Kawasaki Ninja ZX-10R SE Debuts with Track Goodies

For the 2018 model year, Kawasaki continues to develop its superbike package. As such, the 2018 Kawasaki Ninja ZX-10R SE brings some special new features, to earn those extra letters after its name. The big addition is the new Showa electronic suspension, which is the only semi-active suspension system on motorcycles that includes built-in stroke sensors. These stroke sensors are able to measure the movement of the fork and shock internals, allowing Showa’s suspension to measure and change its damping settings on the fly, as you ride. The Kawasaki Ninja ZX-10R SE also gets the forged aluminum wheels found on Kawasaki’s homologation-spec superbike, the Ninja ZX-10RR, which should help the Ninja ZX-10R SE feel more nimble on the race track, despite its 459 lbs wet weight.

So Many Photos of the New KTM 790 Duke to Drool Over

We are rapidly coming to the conclusion that the new KTM 790 Duke is the bike of this year’s EICMA show. Making a potent 105hp from its 799cc parallel-twin engine, packed into a 418 lbs (wet)steel trellis body, the 2018 KTM 790 Duke brings a host of features to the middleweight sport bike category. In typical KTM fashion, the 790 Duke left no angle behind in its high school honors geometry course, and the LED headlight builds upon the common design features that KTM has been putting together on its street-going machines. Not quite the vision that was the KTM 790 Duke prototype, the production model still evokes the same emotions, and is handsome in its own right – allaying our fears when seeing spy shots of the machine.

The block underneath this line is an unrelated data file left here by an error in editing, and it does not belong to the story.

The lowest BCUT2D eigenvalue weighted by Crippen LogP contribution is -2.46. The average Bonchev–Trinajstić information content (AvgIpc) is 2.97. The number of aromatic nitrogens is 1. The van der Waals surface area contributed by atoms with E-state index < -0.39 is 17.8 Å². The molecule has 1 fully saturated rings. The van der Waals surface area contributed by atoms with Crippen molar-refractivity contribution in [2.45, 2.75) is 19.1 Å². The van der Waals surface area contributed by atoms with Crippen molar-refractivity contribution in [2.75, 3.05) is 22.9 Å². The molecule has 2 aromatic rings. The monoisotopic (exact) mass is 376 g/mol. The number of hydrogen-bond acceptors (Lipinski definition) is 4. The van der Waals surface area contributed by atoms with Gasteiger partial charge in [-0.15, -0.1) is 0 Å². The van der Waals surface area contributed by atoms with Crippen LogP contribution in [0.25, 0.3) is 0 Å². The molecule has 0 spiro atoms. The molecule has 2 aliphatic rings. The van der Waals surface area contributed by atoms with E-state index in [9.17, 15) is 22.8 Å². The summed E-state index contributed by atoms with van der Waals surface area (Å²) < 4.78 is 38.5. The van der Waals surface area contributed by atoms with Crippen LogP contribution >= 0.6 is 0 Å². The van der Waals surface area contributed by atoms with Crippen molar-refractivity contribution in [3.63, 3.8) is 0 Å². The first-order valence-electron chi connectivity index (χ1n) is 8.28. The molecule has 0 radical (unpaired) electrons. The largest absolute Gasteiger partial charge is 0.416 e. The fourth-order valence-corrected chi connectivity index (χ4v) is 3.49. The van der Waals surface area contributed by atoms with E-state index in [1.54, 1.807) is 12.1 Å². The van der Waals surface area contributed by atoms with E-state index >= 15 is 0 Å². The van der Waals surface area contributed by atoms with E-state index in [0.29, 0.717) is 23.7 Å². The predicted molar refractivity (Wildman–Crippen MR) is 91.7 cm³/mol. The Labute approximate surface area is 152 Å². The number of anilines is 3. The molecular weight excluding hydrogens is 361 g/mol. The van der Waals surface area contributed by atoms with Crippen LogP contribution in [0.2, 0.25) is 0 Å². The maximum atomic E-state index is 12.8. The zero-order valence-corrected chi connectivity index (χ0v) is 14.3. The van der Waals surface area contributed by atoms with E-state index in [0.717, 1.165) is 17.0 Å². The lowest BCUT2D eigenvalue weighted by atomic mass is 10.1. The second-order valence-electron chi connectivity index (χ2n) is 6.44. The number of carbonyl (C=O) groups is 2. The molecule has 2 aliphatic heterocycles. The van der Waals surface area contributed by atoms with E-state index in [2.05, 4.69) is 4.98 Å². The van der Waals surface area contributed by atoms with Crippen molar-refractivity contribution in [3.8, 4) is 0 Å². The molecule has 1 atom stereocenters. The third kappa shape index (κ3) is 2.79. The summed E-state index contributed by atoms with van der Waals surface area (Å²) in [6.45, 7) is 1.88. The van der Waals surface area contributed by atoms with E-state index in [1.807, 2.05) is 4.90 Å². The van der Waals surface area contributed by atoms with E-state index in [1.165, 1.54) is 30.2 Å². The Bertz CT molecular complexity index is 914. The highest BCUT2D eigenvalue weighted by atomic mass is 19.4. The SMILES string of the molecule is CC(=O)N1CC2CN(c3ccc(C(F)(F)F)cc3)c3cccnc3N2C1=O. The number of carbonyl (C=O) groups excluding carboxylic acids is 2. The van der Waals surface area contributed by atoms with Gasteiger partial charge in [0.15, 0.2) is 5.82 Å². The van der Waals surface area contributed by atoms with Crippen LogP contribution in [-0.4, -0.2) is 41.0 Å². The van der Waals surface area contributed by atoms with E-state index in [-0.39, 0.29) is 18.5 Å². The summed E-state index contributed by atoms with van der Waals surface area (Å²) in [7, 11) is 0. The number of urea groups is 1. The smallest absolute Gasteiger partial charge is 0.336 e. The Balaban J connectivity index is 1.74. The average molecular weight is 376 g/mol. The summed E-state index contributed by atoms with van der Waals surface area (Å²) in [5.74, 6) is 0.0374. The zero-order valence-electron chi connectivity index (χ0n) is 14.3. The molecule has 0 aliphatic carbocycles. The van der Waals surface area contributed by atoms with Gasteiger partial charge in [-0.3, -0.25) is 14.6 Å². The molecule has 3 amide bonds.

Mega Gallery: Husqvarna Vitpilen 701

We have had to wait two years to see it come into production, but the Husqvarna Vitpilen 701 will finally be available to motorcyclists in March 2018. As an added bonus, the street-going machine stays true to its concept design, which wowed the crowd at last year’s EICMA show. This year in Milan, the Husqvarna Vitpilen 701 is all the talk of EICMA, and while “Best in Show” at EICMA almost exclusively goes to an Italian marque, the real winners are surely coming from Austria, as both the Husqvarna Vitpilen 701 and KTM 790 Duke look like winners. A duality from Mattighofen, KTM and Husqvarna approach motorcycles from two opposite spectrums. KTM lives in the extreme, with an edgy focus on its “Ready to Race” mentality. Conversely, Husqvarna is subtle and sophisticated…maybe even understated.